Once it arrived I plugged it in and I must say it did the job. The Qutest now had the same quality depth of field and clean output that RME had via balanced outs. I was so happy. I had spent another £50 to get the £1,200 Qutest to the same quality as the £850 RME ADI-2!! :/  Ultimately though, I still preferred the presentation of the RME. 

 The end? No, because there’s a whole other world with the RME. It’s EQ! I’m not a fan of tone controls. I like a plain amp with none of it. However, I have a couple of nasty bass peaks 56hz, and a big old lump between 115hz – 160hz; both about +6dB too loud. I’ve got quite a few acoustic panels in my listening / home cinema room, which are 100mm thick rock wool. However, they don’t touch the low stuff. I dialed in -5.5dB @ 56hz, -5.5dB @ 121hz, and -4dB@ 156hz, took a measurement. Lo and behold my bass peaks had dropped by the same amount. I was impressed because when I use my Velodyne SMS-1 subwoofer EQ and I take out -7dB @ 56hz it only diminishes it by about -3dB.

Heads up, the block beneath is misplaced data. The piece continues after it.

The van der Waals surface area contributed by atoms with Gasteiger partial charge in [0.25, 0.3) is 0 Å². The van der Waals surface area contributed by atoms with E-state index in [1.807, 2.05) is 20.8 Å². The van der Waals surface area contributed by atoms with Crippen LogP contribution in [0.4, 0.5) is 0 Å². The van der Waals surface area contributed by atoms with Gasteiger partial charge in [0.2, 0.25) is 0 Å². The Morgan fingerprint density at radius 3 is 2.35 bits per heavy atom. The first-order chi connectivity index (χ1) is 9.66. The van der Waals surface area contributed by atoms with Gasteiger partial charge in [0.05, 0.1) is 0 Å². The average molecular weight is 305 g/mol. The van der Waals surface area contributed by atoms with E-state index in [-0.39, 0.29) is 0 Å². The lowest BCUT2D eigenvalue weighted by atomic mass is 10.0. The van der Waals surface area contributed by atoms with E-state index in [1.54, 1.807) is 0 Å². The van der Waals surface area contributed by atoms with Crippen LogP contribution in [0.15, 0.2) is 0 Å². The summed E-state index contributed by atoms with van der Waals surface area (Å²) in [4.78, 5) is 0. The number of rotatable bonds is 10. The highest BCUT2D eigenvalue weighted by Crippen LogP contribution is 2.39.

1408979423_RMEBassEq.thumb.jpg.636dfc815af7493028c809cd7949881f.jpg 

I played some music post EQ, and although the bass was well controlled, it lacked fullness. It’s all relative. Take the bass away and your music will be brighter and harsher. I then halved the amounts and that was good, especially when you take into account the House Curve theory. The bass was so much more tuneful, and the older rock stuff still sounded full. I was just shocked how good a job it did. 

FURTHER MEASUREMENTS